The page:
more » « less
  3. Graph representation learning is crucial for many real-world ap- plications (e.g. social relation analysis). A fundamental problem for graph representation learning is how to effectively learn rep- resentations without human labeling, which is usually costly and time-consuming. Graph contrastive learning (GCL) addresses this problem by pulling the positive node pairs (or similar nodes) closer while pushing the negative node pairs (or dissimilar nodes) apart in the representation space. Despite the success of the existing GCL methods, they primarily sample node pairs based on the node- level proximity yet the community structures have rarely been taken into consideration. As a result, two nodes from the same community might be sampled as a negative pair. We argue that the community information should be considered to identify node pairs in the same communities, where the nodes insides are seman- tically similar. To address this issue, we propose a novel Graph Communal Contrastive Learning (π‘”πΆπ‘œπ‘œπΏ) framework to jointly learn the community partition and learn node representations in an end-to-end fashion. Specifically, the proposed π‘”πΆπ‘œπ‘œπΏ consists of two components: a Dense Community Aggregation (𝐷𝑒𝐢𝐴) algo- rithm for community detection and a Reweighted Self-supervised Cross-contrastive (𝑅𝑒𝑆𝐢) training scheme to utilize the community information. Additionally, the real-world graphs are complex and often consist of multiple views. In this paper, we demonstrate that the proposed π‘”πΆπ‘œπ‘œπΏ can also be naturally adapted to multiplex graphs. Finally, we comprehensively evaluate the proposed π‘”πΆπ‘œπ‘œπΏ on a variety of real-world graphs. The experimental results show that the π‘”πΆπ‘œπ‘œπΏ outperforms the state-of-the-art methods. 
    more » « less
  4. The increasingly sophisticated Android malware calls for new defensive techniques that are capable of protecting mobile users against novel threats. In this paper, we first extract the runtime Application Programming Interface (API) call sequences from Android apps, and then analyze higher-level semantic relations within the ecosystem to comprehensively characterize the apps. To model different types of entities (i.e., app, API, device, signature, affiliation) and rich relations among them, we present a structured heterogeneous graph (HG) for modeling. To efficiently classify nodes (e.g., apps) in the constructed HG, we propose the HG-Learning method to first obtain in-sample node embeddings and then learn representations of out-of-sample nodes without rerunning/adjusting HG embeddings at the first attempt. We later design a deep neural network classifier taking the learned HG representations as inputs for real-time Android malware detection. Comprehensive experiments on large-scale and real sample collections from Tencent Security Lab are performed to compare various baselines. Promising results demonstrate that our developed system AiDroid which integrates our proposed method outperforms others in real-time Android malware detection.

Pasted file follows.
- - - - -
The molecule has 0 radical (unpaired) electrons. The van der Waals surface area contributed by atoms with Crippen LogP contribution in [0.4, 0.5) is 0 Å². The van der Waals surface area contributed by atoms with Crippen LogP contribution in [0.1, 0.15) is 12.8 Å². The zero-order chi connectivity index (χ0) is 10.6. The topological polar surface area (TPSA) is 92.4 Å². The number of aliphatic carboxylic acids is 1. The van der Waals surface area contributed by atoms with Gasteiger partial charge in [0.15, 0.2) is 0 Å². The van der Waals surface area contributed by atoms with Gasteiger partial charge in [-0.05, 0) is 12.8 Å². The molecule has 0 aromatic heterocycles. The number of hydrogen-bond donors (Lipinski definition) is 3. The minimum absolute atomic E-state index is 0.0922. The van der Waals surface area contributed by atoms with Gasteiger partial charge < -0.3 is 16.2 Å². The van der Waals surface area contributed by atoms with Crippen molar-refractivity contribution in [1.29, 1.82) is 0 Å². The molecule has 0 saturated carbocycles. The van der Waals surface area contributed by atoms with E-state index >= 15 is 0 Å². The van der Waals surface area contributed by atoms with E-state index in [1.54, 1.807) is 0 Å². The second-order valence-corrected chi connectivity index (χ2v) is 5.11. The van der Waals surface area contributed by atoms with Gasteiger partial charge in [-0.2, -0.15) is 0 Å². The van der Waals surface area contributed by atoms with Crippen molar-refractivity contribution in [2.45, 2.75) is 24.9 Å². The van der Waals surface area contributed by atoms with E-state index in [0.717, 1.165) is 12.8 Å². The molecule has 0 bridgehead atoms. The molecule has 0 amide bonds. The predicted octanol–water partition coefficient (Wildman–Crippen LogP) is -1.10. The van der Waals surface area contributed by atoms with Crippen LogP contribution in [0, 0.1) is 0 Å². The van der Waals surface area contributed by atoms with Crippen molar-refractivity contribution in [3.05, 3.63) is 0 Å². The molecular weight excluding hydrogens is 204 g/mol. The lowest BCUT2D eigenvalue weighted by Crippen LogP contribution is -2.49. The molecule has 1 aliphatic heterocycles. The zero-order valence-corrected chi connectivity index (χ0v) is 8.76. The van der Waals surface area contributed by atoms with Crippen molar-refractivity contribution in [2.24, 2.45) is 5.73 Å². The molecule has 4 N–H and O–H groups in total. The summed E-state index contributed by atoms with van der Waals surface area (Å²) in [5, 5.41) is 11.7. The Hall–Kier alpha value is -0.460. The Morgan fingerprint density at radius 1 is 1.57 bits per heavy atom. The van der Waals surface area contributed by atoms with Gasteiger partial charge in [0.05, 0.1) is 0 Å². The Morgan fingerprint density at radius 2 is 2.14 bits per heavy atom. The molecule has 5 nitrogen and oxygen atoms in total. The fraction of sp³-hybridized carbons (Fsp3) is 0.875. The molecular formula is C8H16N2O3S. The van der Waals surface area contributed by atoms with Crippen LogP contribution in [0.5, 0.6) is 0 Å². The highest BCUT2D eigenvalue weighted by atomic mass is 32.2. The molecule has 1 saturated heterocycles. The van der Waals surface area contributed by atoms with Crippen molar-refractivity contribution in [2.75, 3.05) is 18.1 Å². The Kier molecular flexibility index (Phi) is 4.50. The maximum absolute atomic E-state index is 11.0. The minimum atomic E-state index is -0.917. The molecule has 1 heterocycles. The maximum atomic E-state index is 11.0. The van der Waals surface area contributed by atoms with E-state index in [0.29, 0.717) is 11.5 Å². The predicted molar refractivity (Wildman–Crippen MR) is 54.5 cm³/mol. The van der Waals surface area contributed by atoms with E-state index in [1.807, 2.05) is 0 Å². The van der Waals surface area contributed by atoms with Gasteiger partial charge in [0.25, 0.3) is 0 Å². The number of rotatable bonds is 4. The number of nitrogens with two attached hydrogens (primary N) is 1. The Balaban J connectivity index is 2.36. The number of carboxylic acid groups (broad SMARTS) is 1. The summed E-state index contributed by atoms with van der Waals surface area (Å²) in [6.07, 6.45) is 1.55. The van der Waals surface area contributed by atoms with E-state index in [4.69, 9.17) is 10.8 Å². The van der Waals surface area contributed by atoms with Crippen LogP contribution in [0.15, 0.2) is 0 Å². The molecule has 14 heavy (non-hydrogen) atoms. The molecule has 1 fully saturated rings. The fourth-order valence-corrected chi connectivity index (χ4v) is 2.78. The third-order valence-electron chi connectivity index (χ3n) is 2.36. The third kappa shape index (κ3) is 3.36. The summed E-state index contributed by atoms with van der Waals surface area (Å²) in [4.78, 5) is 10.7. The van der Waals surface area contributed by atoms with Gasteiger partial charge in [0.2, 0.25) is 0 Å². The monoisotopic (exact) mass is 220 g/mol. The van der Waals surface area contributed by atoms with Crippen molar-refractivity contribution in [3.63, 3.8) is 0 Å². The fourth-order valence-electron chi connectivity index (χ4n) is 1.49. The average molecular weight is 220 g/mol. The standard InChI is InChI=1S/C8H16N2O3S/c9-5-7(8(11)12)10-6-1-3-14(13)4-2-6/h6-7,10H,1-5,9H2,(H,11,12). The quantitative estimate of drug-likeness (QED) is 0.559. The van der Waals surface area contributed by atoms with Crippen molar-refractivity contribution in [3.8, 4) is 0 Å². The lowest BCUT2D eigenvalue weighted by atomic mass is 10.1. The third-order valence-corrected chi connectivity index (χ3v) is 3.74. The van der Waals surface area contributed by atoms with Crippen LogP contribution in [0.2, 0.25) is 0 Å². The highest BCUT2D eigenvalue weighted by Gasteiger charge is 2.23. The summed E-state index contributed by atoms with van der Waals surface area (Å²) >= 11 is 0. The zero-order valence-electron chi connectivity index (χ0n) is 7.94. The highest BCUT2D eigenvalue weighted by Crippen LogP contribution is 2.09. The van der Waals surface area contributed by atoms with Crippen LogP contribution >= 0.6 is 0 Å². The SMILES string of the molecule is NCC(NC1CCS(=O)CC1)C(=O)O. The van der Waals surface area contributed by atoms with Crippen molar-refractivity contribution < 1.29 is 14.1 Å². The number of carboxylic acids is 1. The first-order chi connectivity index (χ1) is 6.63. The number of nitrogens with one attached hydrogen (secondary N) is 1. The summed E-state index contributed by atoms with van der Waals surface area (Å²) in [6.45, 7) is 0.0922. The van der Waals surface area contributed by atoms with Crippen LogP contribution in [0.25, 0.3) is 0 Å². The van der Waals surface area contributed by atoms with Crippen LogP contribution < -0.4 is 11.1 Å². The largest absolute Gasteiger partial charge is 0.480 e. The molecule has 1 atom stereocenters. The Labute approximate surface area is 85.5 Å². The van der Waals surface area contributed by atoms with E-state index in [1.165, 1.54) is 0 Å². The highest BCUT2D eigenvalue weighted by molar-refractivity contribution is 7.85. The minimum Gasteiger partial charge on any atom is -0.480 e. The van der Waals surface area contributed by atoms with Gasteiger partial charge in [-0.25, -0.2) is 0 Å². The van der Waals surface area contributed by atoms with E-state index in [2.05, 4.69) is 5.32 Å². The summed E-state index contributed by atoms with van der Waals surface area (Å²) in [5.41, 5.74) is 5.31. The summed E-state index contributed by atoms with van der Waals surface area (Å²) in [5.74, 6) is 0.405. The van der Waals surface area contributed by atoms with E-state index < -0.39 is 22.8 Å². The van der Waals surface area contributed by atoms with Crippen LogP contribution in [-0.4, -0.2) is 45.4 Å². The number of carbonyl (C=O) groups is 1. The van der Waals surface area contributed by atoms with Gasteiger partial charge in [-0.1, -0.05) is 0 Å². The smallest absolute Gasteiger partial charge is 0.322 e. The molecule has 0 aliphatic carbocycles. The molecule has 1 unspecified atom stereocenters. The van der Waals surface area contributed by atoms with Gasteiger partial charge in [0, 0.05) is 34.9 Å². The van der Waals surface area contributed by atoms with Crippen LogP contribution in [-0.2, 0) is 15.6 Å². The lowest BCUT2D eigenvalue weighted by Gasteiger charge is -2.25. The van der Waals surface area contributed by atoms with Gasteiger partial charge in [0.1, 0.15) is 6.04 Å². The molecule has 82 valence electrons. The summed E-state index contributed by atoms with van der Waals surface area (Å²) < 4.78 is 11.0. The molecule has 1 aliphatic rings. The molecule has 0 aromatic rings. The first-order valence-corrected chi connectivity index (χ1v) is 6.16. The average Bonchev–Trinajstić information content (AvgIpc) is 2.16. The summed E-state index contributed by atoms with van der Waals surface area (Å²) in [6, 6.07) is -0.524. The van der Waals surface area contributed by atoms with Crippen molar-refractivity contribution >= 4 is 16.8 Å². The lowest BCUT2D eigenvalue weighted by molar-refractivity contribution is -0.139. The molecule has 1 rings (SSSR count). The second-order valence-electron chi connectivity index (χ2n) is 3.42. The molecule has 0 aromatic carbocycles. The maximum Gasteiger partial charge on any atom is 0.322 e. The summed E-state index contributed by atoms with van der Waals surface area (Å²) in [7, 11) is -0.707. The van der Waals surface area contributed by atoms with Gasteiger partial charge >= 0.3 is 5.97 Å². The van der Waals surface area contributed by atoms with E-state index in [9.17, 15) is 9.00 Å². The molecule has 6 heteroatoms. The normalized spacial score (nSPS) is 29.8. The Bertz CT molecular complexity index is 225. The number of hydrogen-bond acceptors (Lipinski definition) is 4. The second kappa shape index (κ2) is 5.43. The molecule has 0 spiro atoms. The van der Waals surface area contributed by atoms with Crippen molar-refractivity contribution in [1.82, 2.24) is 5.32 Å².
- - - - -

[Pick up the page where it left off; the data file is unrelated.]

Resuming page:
more » « less
  5. Attributed network embedding aims to learn lowdimensional vector representations for nodes in a network, where each node contains rich attributes/features describing node content. Because network topology structure and node attributes often exhibit high correlation, incorporating node attribute proximity into network embedding is beneficial for learning good vector representations. In reality, large-scale networks often have incomplete/missing node content or linkages, yet existing attributed network embedding algorithms all operate under the assumption that networks are complete. Thus, their performance is vulnerable to missing data and suffers from poor scalability. In this paper, we propose a Scalable Incomplete Network Embedding (SINE) algorithm for learning node representations from incomplete graphs. SINE formulates a probabilistic learning framework that separately models pairs of node-context and node-attribute relationships. Different from existing attributed network embedding algorithms, SINE provides greater flexibility to make the best of useful information and mitigate negative effects of missing information on representation learning. A stochastic gradient descent based online algorithm is derived to learn node representations, allowing SINE to scale up to large-scale networks with high learning efficiency. We evaluate the effectiveness and efficiency of SINE through extensive experiments on real-world networks. Experimental results confirm that SINE outperforms state-of-the-art baselines in various tasks, including node classification, node clustering, and link prediction, under settings with missing links and node attributes. SINE is also shown to be scalable and efficient on large-scale networks with millions of nodes/edges and high-dimensional node features. 
    more » « less